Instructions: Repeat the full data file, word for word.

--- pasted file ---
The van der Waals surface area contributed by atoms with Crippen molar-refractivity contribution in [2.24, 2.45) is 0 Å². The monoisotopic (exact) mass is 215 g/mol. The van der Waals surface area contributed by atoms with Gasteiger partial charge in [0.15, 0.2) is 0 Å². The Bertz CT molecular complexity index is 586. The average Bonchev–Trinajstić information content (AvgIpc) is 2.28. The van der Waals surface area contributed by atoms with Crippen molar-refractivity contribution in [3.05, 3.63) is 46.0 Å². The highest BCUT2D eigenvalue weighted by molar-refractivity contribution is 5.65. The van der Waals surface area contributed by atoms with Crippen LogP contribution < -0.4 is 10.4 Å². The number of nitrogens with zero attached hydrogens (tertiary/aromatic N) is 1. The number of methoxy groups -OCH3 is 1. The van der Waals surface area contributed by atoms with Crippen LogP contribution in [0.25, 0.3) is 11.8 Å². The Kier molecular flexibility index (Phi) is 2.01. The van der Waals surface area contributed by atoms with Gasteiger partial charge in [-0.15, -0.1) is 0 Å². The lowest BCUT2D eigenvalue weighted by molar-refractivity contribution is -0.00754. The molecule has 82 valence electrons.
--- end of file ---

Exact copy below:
The van der Waals surface area contributed by atoms with Crippen molar-refractivity contribution in [2.24, 2.45) is 0 Å². The monoisotopic (exact) mass is 215 g/mol. The van der Waals surface area contributed by atoms with Gasteiger partial charge in [0.15, 0.2) is 0 Å². The Bertz CT molecular complexity index is 586. The average Bonchev–Trinajstić information content (AvgIpc) is 2.28. The van der Waals surface area contributed by atoms with Crippen molar-refractivity contribution in [3.05, 3.63) is 46.0 Å². The highest BCUT2D eigenvalue weighted by molar-refractivity contribution is 5.65. The van der Waals surface area contributed by atoms with Crippen LogP contribution < -0.4 is 10.4 Å². The number of nitrogens with zero attached hydrogens (tertiary/aromatic N) is 1. The number of methoxy groups -OCH3 is 1. The van der Waals surface area contributed by atoms with Crippen LogP contribution in [0.25, 0.3) is 11.8 Å². The Kier molecular flexibility index (Phi) is 2.01. The van der Waals surface area contributed by atoms with Gasteiger partial charge in [-0.15, -0.1) is 0 Å². The lowest BCUT2D eigenvalue weighted by molar-refractivity contribution is -0.00754. The molecule has 82 valence electrons.